I woke up and we were still about 30 minutes out.  The rain had let up though which was nice.  There were a half dozen boats in the area that I could see.  Jared had told me to come out on a Friday.  They run these halibut trips Thursday through Saturday.  Thursdays they’re trying to figure out where to fish.  Saturdays are private boater googan day.  Jeremy said there would be 3x or more boats out on Saturday.

halibut rigsCaptain Jeremy set up the first drift in about 300-feet of water.  This is shallow for them.  They go more than 2x deeper hunting these fish.  I later showed him a pic of a California halibut I caught off the beach and he was shocked.  Anyway, we came to a stop and he told us to get ready.   We hung our rigs over the side and dropped in on Jared’s signal.  At this point, we were using 3-pound weights!

Shortly after I reached the bottom, I started getting some attention.  I took it out of gear and thumbed the spool.  I slowly raised the tip and gave it a little line while maintaining tension.  Once I felt good about it being stuck, I started winding.  Headshakes.  Right kind.  Slow wind-up and the skunk was off…for me and the boat.  Jeremy measured it out…31.5-inches.  Not big, but average size according to Jeremy.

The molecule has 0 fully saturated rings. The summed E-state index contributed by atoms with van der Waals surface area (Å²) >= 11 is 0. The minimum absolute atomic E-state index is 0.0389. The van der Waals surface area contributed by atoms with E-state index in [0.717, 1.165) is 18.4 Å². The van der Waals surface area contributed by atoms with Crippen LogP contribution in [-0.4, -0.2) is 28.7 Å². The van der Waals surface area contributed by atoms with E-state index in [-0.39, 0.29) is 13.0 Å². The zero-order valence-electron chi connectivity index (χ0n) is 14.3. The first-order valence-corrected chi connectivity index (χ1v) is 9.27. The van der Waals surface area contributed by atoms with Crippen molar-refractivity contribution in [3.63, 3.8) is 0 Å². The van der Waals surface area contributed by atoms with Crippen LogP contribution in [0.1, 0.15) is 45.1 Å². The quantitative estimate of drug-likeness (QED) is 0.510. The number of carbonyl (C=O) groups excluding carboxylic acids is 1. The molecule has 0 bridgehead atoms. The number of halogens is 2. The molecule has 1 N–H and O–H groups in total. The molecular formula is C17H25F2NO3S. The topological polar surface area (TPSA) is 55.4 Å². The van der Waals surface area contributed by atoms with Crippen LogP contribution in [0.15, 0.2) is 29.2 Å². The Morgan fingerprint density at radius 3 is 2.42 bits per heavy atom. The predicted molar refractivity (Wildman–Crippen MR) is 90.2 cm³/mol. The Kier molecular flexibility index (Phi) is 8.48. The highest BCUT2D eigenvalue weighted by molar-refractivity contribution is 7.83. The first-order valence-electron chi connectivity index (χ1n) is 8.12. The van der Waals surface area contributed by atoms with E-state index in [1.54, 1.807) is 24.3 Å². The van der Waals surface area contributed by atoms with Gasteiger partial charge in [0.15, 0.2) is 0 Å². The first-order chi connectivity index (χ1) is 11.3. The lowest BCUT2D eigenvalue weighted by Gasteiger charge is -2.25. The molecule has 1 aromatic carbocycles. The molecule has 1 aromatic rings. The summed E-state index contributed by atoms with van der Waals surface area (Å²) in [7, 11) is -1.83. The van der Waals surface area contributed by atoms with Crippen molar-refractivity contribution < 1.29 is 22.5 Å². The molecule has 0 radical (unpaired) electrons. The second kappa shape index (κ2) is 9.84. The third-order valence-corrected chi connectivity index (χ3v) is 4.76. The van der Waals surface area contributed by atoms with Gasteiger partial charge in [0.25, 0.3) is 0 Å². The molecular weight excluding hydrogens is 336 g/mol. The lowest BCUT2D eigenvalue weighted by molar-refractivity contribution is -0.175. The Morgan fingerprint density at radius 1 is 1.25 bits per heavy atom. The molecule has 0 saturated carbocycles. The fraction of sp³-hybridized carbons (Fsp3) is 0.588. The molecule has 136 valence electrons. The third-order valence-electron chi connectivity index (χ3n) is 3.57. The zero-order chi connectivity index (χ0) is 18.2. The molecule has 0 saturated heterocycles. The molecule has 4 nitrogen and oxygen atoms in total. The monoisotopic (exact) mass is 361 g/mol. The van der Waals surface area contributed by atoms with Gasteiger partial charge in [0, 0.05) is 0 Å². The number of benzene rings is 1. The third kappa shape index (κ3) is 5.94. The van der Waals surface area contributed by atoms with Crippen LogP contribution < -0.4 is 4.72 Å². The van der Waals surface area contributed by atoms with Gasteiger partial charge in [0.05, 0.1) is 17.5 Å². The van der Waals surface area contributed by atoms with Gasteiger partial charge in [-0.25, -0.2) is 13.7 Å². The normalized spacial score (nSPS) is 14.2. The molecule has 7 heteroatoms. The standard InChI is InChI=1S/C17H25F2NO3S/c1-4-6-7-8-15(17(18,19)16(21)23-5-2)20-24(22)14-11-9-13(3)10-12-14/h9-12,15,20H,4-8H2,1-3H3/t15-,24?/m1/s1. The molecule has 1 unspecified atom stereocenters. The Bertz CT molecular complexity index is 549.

halibut fishing

Shortly after I got that fish, the guy to my left got bit.  He wound it up.  What do you know…31.5-inches.  And that’s how the morning went.  I ended up getting 2 more bites, converted both opportunities, both a little shorter than the first fish.  Everything was in that range, say 28 to 32-inches.  It wasn’t until later that morning that we got a bigger fish, measuring in at 41-inches.  That made for 7 fish for 11 anglers.

Shimano TranxThe weather got better after lunchtime.  The sun came out and it was really nice.  Unfortunately, the bite went in the opposite direction of the weather.  I ended up getting another bite in the afternoon session.  I got a couple of winds into it and it went light.  We tried some deeper water too.  I saw some braid on my reel that looked as fresh as the day it went on.  Still nothing.  We were just about to call it a day.  Jeremy started up the boat and told us to wind in.  Sure enough, that sparked a bite down the rail from me.  While that angler reeled in his fish, we continued to fish.  We tried for maybe another 15 minutes, but nothing else.  Eight fish for 11 anglers was the final count.  You can only keep one fish, so my two smaller fish were given away.

Thanks to Jeremy and Jared for a great day on the water.  Thanks also to the boat owner, Brad Gnushke for inviting me out on the trip.  That’s probably my last big trip before I go home to Southern California.  I’m really glad I got to meet you all (Krista too!), learn some new things, and get out on the boat 3 times.  I will definitely make time to see you all again on my next visit to the Pacific Northwest.

You all should give these guys a look if you get up this way.  Good luck if you get out there.

Pacific halibut